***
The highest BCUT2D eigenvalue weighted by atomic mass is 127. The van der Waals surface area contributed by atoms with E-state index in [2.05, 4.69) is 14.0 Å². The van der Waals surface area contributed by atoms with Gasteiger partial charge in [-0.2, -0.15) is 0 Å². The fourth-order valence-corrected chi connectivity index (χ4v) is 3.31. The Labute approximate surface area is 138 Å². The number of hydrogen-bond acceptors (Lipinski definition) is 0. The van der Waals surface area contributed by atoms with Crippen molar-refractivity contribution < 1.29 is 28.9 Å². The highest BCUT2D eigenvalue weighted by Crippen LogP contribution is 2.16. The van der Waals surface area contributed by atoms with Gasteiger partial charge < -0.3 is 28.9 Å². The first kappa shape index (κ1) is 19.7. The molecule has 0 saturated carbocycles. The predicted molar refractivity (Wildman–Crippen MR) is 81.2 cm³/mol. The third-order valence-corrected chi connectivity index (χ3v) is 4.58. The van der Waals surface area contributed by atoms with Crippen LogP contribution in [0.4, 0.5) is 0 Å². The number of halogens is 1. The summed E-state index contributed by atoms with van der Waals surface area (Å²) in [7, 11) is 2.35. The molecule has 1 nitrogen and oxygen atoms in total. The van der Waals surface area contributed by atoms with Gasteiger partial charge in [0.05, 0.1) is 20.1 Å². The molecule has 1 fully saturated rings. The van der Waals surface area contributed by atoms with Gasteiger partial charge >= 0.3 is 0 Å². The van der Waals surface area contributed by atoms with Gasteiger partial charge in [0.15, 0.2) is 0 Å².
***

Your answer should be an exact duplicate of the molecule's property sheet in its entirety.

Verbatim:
The highest BCUT2D eigenvalue weighted by atomic mass is 127. The van der Waals surface area contributed by atoms with E-state index in [2.05, 4.69) is 14.0 Å². The van der Waals surface area contributed by atoms with Gasteiger partial charge in [-0.2, -0.15) is 0 Å². The fourth-order valence-corrected chi connectivity index (χ4v) is 3.31. The Labute approximate surface area is 138 Å². The number of hydrogen-bond acceptors (Lipinski definition) is 0. The van der Waals surface area contributed by atoms with Crippen molar-refractivity contribution < 1.29 is 28.9 Å². The highest BCUT2D eigenvalue weighted by Crippen LogP contribution is 2.16. The van der Waals surface area contributed by atoms with Gasteiger partial charge < -0.3 is 28.9 Å². The first kappa shape index (κ1) is 19.7. The molecule has 0 saturated carbocycles. The predicted molar refractivity (Wildman–Crippen MR) is 81.2 cm³/mol. The third-order valence-corrected chi connectivity index (χ3v) is 4.58. The van der Waals surface area contributed by atoms with Crippen LogP contribution in [0.4, 0.5) is 0 Å². The number of halogens is 1. The summed E-state index contributed by atoms with van der Waals surface area (Å²) in [7, 11) is 2.35. The molecule has 1 nitrogen and oxygen atoms in total. The van der Waals surface area contributed by atoms with Gasteiger partial charge in [0.05, 0.1) is 20.1 Å². The molecule has 1 fully saturated rings. The van der Waals surface area contributed by atoms with Gasteiger partial charge >= 0.3 is 0 Å². The van der Waals surface area contributed by atoms with Gasteiger partial charge in [0.15, 0.2) is 0 Å².